The edition of The Art of Peace that I read is divided into three parts. Part I is a brief biography of Morihei Ueshiba, who was known as Ō-sensei to Aikidō practitioners and other admirers. Part II contrasts the art of war to Ueshiba’s art of peace. Part III is a collection of aphorisms and brief statements outlining the art of peace.

Ueshiba is the founder of Aikidō, a martial art that was derived in part from Daitō-ryū Aiki-jūjutsu, but which is distinct from that art in many ways. (e.g. the...more
D.M. Dutcher (Sword Cross Rocket)
This is a review of the kindle edition, which is expanded from the Shambhalla mini-book.

The Art of Peace is a three part book. The first part is a brief history of Ueshiba and his life and spiritual formation. Then they discuss his beliefs, and the third part is the art of peace itself, a collection of sayings and brief five-line haiku (tanka?) The kindle version also packs in 3 chapters of another book on Budo.

The first part is the most interesting. Ueshiba comes across as almost a Christ-like...more
Pura filosofía. Lo que más me gustó:

As soon as you concern yourself with the "good" and "bad" of your fellows, you create an opening in your heart for maliciousness to enter. Testing, competing with, and criticizing others weaken and defeat you.

The purpose of training is to tighten up the slack, toughen the body, and polish the spirit.

Through the virtue of training, Enlighten both body and soul.

A good stance and posture reflect a proper state of mind. (lol)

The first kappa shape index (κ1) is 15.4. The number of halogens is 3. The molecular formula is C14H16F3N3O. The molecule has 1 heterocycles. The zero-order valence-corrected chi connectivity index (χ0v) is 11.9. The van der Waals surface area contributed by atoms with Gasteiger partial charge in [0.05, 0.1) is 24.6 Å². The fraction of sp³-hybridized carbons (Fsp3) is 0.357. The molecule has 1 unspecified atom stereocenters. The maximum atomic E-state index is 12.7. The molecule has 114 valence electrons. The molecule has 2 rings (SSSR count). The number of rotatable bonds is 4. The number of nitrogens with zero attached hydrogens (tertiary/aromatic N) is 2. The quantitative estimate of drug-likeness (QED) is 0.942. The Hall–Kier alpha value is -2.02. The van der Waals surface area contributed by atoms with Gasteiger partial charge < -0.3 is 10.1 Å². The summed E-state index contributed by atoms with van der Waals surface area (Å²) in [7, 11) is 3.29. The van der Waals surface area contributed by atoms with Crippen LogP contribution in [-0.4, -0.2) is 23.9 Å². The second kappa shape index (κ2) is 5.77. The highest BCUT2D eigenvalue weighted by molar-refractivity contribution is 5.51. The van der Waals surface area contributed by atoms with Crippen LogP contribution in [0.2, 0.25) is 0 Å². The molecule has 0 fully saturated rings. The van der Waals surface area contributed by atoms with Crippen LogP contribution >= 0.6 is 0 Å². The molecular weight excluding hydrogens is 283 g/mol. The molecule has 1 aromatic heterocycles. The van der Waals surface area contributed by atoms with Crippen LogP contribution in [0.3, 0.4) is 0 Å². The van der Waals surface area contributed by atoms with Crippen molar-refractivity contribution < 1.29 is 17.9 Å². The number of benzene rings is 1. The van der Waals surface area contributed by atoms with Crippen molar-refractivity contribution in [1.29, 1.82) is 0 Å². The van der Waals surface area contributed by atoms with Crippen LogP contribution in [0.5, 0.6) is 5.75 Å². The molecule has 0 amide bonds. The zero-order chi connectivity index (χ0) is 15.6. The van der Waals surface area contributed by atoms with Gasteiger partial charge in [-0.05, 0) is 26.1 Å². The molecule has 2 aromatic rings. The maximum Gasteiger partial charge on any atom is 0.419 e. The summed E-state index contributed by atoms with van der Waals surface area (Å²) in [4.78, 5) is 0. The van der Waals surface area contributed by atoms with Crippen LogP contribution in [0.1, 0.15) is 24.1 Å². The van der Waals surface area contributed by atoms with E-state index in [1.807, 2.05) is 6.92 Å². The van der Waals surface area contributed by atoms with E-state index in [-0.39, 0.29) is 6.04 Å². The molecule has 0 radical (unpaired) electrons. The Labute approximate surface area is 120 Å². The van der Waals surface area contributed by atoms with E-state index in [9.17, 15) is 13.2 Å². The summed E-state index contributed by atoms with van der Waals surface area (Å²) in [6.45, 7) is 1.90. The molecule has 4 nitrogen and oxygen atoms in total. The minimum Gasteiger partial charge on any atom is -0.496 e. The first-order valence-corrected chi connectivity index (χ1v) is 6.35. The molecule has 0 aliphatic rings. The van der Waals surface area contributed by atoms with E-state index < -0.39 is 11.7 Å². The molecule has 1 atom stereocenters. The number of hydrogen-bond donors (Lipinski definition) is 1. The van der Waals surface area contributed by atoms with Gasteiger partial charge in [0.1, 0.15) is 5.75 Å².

Each day of human life contains joy and...more
Stefany GG
From time to time I like to grab de this little book and read a lesson for that day to think about and apply it in my daily basis as a warrior for peace.
Damian Wells
Aikido is an oriental, specifically Japanese pathway to internal and external peace. This book is very good in so far as it explains it in detail and with clarity.
Sylvan Clarke
Good to read a book that provides a philosophical angle on achieving peace from all quarters of life, i loved the references to dealing with martial arts attack scenarios although i believe these are definitely more suited to high level practitioners who have obtained a a state of naturalness within their art. The short quotes made for a quick read and i would have given it 5 stars if it offered further advice on stopping violence before it starts i.e. conflict management & communication str...more
Huge waste of paper mainly. Most pages are from 2 to 5 lines of content (with some exceptions), while the rest remains empty, so the 180+ pages this book is could be fit in around 40 or maybe less. There are also some caligraphy images in between that don't really seem important.
All in all, the content itself can sometimes be interesting, special if wanting to know a bit more about Morihei Ueshiba's mentality, but it's mostly pretty ambiguous or esoteric, and John Stevens seems to have taken qui...more
Morihei Ueshiba is a fascinating person. For me the most interesting was learning about Ueshiba as a person more than about his teachings. The Art of Peace is more about style of living, approach to nature and to other people rather than about martial arts. It's a whole philosophical system.

The book should be interesting for all people, not especially interested in Aikido. I wasn't, I'm still not interested, but the book is worth reading for sure.